Nottinghamshire County Council will explore new ways of promoting free school meal take-up as figures show nearly a quarter of children are claiming.
The Conservative-run authority approved a motion at its full council meeting on Thursday (March 30) aimed at increasing the number of pupils taking advantage of the service.
Free school meals are offered to families and children if they meet relevant criteria.
This could include parents claiming various benefits such as Housing Benefits, Jobseekers’ Allowance or Universal Credit.
It provides access to meals during school hours and eligible children and families have also been supported with food vouchers during school holidays.
Latest data from the council show 25,265 pupils are currently claiming the meals countywide – working out at 22.1 per cent of the 114,497 pupils in Nottinghamshire.
Ashfield has the highest proportion of claiming children, at 5,283 pupils or 29.4 per cent of all pupils, followed by Mansfield with 4,681.
The Mansfield figure works out at 28 per cent of all available pupils in the district.
Rushcliffe is the area with the lowest number of claiming children, at 2,015 or 11.2 per cent of all pupils.
There are also 3,795 pupils claiming in Bassetlaw, 2,913 in Broxtowe, 3,208 in Gedling and 3,370 in Newark and Sherwood.
Now the county council has approved the motion and will “expand and seek new methods of enrolling children onto free school meals”.
This could explore the possibility of auto-enrolling children onto the meals by using existing Housing Benefits and council tax reduction data.
A similar system is in place in Sheffield, though the authority says this may prove difficult due to data protection and data sharing laws.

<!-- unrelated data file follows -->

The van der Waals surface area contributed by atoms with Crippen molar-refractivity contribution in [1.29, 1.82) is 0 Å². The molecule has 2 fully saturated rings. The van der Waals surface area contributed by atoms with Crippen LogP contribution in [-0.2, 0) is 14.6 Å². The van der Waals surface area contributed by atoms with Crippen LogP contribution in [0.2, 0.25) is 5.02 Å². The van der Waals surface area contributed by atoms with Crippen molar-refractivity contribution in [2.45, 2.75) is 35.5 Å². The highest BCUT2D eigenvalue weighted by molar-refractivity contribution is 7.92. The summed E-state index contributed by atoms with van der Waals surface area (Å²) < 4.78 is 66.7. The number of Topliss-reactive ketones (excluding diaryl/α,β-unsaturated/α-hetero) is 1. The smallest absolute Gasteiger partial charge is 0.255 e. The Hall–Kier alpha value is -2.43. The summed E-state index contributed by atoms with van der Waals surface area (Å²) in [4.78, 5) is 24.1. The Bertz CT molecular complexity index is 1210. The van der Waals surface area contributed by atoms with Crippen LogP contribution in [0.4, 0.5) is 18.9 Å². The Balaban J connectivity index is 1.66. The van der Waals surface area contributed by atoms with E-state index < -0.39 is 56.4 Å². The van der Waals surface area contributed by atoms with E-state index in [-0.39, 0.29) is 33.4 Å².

Public awareness campaigns for free school meals will also be launched “so those currently not aware of their entitlement can benefit”.
“The council believes this will increase free school meal uptake in Nottinghamshire, which will lead to additional pupil premium funding to help reduce the gap in attainment,” the approved motion adds.
The motion was initially proposed by Cllr Francis Purdue-Horan (Ind) and Cllr Debbie Darby (Ind), of the Independent Alliance.
Their original motion called for the automatic enrolment of pupils onto free school meals and for an ‘opt-out’ policy to be enforced.
Cllr Darby said in the meeting: “I would plea with members to back the plans outlined in this motion.
“If it feeds one more child or raises one more pound for one more school, it will be worth it.
“The reality, too, is that it will do far more than that – it’s the exact reason we are here.”
Cllr Purdue-Horan added: “The long-term ambition of the Independent Alliance is universal free school meals.
“We have to accept, however, that such is the current financial climate – we have to find a way to ensure every child who currently qualifies for free school meals gets them at a minimum.”
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However, the motion was amended by Cllr Ben Bradley MP (Con), the council’s leader, and Cllr Tracey Taylor (Con), cabinet member for children and families.
Cllr Bradley said: “I hope this amendment is uncontroversial and expands the scope of what’s being asked.
“It helps us to do even more and the idea of supporting eligible children to take up their entitlement to free school meals is one we support.
“We’re very keen to do more. We want to do a wider range of options.
“I don’t believe an opt-out policy would be legal under data protection laws and auto-enrolment is yet to be fully implemented anywhere for that reason.
“We’ll happily investigate these proposals and consider any options to promote the take-up of this service.”
2,646 meals were provided to eligible children during the Easter, summer and October school holidays in 2022.
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